A dead warrior is useless in battle.
That is why in combat-based video games there will always be significant focus on restoring health. It might be strictly controlled through the use traditional First Aid Kit
, Health Food
, obtained directly from enemies
or happen any time you’re not being damaged
. It might even be impossible unless there’s a dedicated healer present
. Sometimes, it goes as far as reviving an already dead character
. In any case, it is always something restricted to the player’s side.
Well, almost always.
You see, some games will include mooks that are dedicated to healing their allies. They might be restricted to healing one at a time, or create healing waves that work on all mooks in the vicinity. Sometimes, they will revive already fallen mooks instead, though it is not unheard of to combine both functions. Usually, they will be weaker than combat-only mooks, and might even lack any means of offense. If they happen to be just as or more competent at fightning than basic mooks, they’re almostly certainly Elite Mooks
and/or Demonic Spiders
Their inclusion in a game will often lead to players crying That's cheating!
, then proceeding to Shoot the Medic First
- The Monks (and their elite mounted version, Missionaries) of Age of Empires will automatically heal all allied troops around them, though at a slow rate. They were usually a priority target not because of their healing but due to being able to convert troops to their side or instantly destroy ships or war machines with the right upgrades.
- Age of Wonders had the human Monks and their High Elven counterparts. While they usually specialised in shooting powerful magic projectiles, they also were able to heal one ally per battle with their staff (i.e. they had to physically touch them.) To compensate for that, it "always" restored them to full health, regardless of how little they might’ve had remaining.
- The Borderlands "The Secret Armoury Of General Knoxx" DLC introduces Crimsom Lance Combat Medics, who can plant towers which heal nearby Crimson Lance units (similar to Roland's sentry will with the right upgrades). They're especially annoying in the fight against General Knoxx himself, because their towers can easily heal him for loads of health.
- In Borderlands 2, Hyperion uses small flying robots called Surveyors to either repair Loaders/Constructors or give them shielding. Thankfully, you can still kill a Loader getting healed pretty easily unless it's being healed by multiple surveyors or a Badass surveyor. Constructors are another story, however, since they're quite hard to kill to begin with.
- "Sir Hammerlock's Big Game Hunt" introduces Witch Doctors, who heal themselves as well as other Aegran Savages. And they don't just heal other Savages, they make them stronger when they do it. Oh, and they have a whole lot of health, and can turn into tornadoes and shoot powerful magic beams at you.
- "Tiny Tina's Assault on Dragon Keep" has Paladins, heavily armored knights (and the only shielded enemies in the campaign) who cast area-of-effect healing spells now and again.
- There's a funny example in Breath of Fire III, with the ZombieDr. He casts powerful all-targeting healing on his party, unfortunately they're all zombies too.
- In the flash game Captain Dan Vs. Zombie Plan, there are zombie medics.
- The Bureau: XCOM Declassified had the Outsider Drones, which would either heal them or attempt to flank Carter or his squadmates and then levitate them out of cover and suspend in mid-air, allowing other aliens to shoot them up. Either way, they were always the priority.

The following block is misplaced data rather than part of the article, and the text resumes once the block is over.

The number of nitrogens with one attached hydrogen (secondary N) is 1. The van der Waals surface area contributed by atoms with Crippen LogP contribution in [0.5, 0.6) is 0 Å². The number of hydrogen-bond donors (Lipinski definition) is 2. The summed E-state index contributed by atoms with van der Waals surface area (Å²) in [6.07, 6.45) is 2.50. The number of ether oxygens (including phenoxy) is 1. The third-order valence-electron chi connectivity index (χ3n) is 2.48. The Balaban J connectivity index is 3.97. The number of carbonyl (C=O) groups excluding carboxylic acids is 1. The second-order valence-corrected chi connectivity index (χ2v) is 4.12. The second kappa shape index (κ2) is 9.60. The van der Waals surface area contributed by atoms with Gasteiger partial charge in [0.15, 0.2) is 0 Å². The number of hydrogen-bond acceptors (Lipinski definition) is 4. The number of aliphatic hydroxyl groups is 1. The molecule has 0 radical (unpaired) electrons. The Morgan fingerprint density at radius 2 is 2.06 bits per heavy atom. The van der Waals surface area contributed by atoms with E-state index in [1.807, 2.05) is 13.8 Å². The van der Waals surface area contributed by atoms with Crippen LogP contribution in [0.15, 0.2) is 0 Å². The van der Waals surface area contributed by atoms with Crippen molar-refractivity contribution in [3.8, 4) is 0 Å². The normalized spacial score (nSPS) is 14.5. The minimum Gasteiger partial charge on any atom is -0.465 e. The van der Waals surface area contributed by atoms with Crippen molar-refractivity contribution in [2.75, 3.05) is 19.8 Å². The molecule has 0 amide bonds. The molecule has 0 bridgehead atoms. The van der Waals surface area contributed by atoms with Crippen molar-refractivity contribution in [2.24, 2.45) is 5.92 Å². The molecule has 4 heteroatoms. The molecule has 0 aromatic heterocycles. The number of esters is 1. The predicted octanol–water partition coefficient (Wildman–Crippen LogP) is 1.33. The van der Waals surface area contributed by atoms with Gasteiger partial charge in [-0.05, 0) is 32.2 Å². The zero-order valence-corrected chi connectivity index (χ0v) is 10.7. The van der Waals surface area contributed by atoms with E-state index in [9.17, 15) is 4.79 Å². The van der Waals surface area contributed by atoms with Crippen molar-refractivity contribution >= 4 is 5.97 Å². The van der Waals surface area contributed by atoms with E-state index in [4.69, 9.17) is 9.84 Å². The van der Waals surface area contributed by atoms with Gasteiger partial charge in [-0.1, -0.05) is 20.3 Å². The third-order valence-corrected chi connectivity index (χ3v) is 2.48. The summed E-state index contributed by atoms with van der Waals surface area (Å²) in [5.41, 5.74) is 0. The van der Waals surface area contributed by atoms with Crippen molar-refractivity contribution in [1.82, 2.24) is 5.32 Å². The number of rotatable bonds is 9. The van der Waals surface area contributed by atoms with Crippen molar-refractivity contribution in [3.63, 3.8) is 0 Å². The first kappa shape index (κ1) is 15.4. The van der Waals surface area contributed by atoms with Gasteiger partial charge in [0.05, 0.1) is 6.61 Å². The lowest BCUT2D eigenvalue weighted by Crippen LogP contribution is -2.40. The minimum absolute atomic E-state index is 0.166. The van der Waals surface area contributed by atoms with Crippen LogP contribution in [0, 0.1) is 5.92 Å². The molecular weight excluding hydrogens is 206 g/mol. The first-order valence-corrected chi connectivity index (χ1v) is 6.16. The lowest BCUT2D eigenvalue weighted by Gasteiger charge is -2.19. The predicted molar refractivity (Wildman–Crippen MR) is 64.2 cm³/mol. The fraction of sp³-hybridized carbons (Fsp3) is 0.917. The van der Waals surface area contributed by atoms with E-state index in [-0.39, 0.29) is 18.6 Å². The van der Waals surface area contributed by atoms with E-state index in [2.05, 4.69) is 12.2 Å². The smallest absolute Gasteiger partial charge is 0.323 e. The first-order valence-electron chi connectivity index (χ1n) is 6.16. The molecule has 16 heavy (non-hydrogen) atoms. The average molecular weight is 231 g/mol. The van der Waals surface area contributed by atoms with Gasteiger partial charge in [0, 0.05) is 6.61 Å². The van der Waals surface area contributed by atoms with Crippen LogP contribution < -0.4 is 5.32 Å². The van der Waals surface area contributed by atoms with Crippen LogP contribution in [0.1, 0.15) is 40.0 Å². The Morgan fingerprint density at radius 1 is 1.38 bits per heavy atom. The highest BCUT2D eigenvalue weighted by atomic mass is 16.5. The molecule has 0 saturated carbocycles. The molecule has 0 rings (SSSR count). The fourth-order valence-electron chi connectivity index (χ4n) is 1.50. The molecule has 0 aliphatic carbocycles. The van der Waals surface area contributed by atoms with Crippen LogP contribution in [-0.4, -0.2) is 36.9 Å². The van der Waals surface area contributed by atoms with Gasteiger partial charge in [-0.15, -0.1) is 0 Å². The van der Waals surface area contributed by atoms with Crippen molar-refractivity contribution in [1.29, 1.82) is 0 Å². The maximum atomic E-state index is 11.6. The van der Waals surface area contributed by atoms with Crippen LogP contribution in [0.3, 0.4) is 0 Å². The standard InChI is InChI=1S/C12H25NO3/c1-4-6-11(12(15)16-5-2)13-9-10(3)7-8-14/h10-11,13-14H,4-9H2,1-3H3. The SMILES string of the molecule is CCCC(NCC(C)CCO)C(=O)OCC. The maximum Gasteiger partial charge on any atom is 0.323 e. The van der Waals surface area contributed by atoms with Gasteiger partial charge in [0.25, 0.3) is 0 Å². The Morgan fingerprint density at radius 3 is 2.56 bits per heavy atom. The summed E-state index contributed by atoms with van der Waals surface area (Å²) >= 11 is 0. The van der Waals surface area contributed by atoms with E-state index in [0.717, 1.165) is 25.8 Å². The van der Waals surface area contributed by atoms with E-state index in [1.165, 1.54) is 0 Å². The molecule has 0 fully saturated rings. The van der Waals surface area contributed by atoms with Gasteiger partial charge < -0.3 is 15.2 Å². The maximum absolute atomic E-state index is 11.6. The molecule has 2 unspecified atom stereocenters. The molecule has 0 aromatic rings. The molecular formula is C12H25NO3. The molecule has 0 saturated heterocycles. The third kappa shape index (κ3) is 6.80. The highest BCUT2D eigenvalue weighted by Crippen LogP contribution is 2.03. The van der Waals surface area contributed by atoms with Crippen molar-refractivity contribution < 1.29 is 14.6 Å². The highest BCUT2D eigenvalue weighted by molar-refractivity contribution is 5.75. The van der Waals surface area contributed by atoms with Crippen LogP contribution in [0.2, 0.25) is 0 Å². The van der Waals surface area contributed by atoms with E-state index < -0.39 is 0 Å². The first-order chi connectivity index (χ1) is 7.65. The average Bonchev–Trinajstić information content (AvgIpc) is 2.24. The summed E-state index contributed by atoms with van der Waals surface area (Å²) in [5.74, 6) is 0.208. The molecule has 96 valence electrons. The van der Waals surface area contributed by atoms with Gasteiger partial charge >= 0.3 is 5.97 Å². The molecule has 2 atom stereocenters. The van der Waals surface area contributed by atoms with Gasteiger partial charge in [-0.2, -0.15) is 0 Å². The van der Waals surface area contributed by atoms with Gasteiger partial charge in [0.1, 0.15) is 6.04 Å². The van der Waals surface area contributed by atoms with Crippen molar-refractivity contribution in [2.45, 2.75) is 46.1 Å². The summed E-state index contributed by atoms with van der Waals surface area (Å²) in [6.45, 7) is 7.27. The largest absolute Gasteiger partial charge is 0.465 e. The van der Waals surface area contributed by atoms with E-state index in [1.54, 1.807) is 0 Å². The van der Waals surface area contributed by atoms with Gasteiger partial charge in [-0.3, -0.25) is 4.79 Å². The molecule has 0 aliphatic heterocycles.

- Champions Online has "atomic reanimators" in the desert zone who not only blast you with radiation, but can raise mutants you've just slain back from the dead and send them rampaging towards you. And unless you're ramped up to the point you can one-shot them, they WILL reanimate something before they bite the floor....
- Chicken Warrior had the healer chickens appear during some matches, which granted health regeneration to all allies in their vicinity. Luckily, they were also the most fragile enemies in the game.
- In City of Heroes, we are given the Tsoo "Sorcerer" minions. These little bastards not only heal their fellow mooks, they also TELEPORT OUT OF RANGE when they're not healing your enemies, so that you're forced to either track them down (And get slaughtered by their mainstream mook allies) or just focus on their allies, and wait for them to come back and heal them, making it all futile. Oh, and they're just as likely to teleport ahead where there are more mooks as back in the area you cleared, so tracking them down could draw more fire. Not too bad if you have some sort of immobilization or hold, but if you're a standard melee class, you're pretty much screwed.
- There are many such enemies in Cthulhu Saves the World, both healers and revivers. The reviver enemies tend to be more powerful.
- Command & Conquer: Tiberian Sun has the Medic. Left to their own devices, they'll extend the life of any infantry based enemy considerably.
- Command & Conquer 3: Tiberium Wars had the alien Corruptor unit, which was usually used to flush infantry from buildings by spewing streams of acid. However, it would heal the alien vehicles if it was ordered to fire on them.
- Command & Conquer: Generals had the Chinese Propaganda Towers, which would heal everyone around them and could be mounted on the Overlord tanks and helicopters. Zero Hour expansion also added the American Medical Humvee, which would heal any infantry unit around, as well as de-toxify the land affected by radiation or chemical poisoning (staples of Chinese and GLA, respectively).
- The Cleric Grablins in Costume Quest.
- Diablo has a few of these: Zakarum Priests, Council Members and Overlords, and Unravellers counted as well.
- In Doom II , the Arch Vile can resurrect almost all slain monsters. Notably, they’re powerful fighters in their own right, possessing considerable health and attacking by engulfing your character in flames, which does plenty of damage and rather difficult to avoid.
- Humanoid enemy mages will sometimes possess healing spells in Dragon Age: Origins. This is one of many reasons they're a top-priority target for a party that wants to stay alive.
- Hurlock Emissaries will always specialise in healing and buffing other darkspawn (including Regeneration and Glyph of Warding spell, which makes enemies practically arrow-proof) with only basic attacking spells. This is in contrast to Genlock Emissaries, which can also heal, but prioritise Lightning, Flame and Entropy spells, including the area-based Tempest.